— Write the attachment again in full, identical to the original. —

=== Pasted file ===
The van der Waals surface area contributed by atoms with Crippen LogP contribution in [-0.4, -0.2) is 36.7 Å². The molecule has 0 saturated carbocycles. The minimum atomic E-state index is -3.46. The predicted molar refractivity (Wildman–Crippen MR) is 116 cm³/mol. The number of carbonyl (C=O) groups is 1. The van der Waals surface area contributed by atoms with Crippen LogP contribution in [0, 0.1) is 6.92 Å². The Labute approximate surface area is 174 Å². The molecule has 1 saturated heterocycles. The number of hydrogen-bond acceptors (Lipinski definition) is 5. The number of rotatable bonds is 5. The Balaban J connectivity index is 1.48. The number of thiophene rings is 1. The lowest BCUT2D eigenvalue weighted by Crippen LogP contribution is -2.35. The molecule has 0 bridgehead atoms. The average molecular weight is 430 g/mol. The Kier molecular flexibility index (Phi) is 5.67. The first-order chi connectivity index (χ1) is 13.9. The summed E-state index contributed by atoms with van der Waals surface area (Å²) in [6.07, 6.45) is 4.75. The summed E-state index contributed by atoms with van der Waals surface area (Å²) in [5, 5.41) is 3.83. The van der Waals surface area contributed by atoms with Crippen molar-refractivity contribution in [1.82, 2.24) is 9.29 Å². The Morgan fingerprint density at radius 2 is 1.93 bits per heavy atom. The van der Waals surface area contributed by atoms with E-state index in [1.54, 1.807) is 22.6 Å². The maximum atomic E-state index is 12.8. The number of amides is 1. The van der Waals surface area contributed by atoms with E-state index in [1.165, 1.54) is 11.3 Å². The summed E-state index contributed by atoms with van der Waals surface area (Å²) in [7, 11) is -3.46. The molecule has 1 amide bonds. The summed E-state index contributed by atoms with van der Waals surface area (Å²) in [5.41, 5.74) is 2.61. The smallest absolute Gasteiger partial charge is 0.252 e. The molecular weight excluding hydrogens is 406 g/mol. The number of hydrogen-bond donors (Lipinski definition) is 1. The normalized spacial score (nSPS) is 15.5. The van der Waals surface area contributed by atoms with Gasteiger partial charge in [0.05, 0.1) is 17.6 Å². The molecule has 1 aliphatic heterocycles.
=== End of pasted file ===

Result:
The van der Waals surface area contributed by atoms with Crippen LogP contribution in [-0.4, -0.2) is 36.7 Å². The molecule has 0 saturated carbocycles. The minimum atomic E-state index is -3.46. The predicted molar refractivity (Wildman–Crippen MR) is 116 cm³/mol. The number of carbonyl (C=O) groups is 1. The van der Waals surface area contributed by atoms with Crippen LogP contribution in [0, 0.1) is 6.92 Å². The Labute approximate surface area is 174 Å². The molecule has 1 saturated heterocycles. The number of hydrogen-bond acceptors (Lipinski definition) is 5. The number of rotatable bonds is 5. The Balaban J connectivity index is 1.48. The number of thiophene rings is 1. The lowest BCUT2D eigenvalue weighted by Crippen LogP contribution is -2.35. The molecule has 0 bridgehead atoms. The average molecular weight is 430 g/mol. The Kier molecular flexibility index (Phi) is 5.67. The first-order chi connectivity index (χ1) is 13.9. The summed E-state index contributed by atoms with van der Waals surface area (Å²) in [6.07, 6.45) is 4.75. The summed E-state index contributed by atoms with van der Waals surface area (Å²) in [5, 5.41) is 3.83. The van der Waals surface area contributed by atoms with Crippen molar-refractivity contribution in [1.82, 2.24) is 9.29 Å². The Morgan fingerprint density at radius 2 is 1.93 bits per heavy atom. The van der Waals surface area contributed by atoms with E-state index in [1.54, 1.807) is 22.6 Å². The maximum atomic E-state index is 12.8. The number of amides is 1. The van der Waals surface area contributed by atoms with E-state index in [1.165, 1.54) is 11.3 Å². The summed E-state index contributed by atoms with van der Waals surface area (Å²) in [7, 11) is -3.46. The molecule has 1 amide bonds. The summed E-state index contributed by atoms with van der Waals surface area (Å²) in [5.41, 5.74) is 2.61. The smallest absolute Gasteiger partial charge is 0.252 e. The molecular weight excluding hydrogens is 406 g/mol. The number of hydrogen-bond donors (Lipinski definition) is 1. The normalized spacial score (nSPS) is 15.5. The van der Waals surface area contributed by atoms with Gasteiger partial charge in [0.05, 0.1) is 17.6 Å². The molecule has 1 aliphatic heterocycles.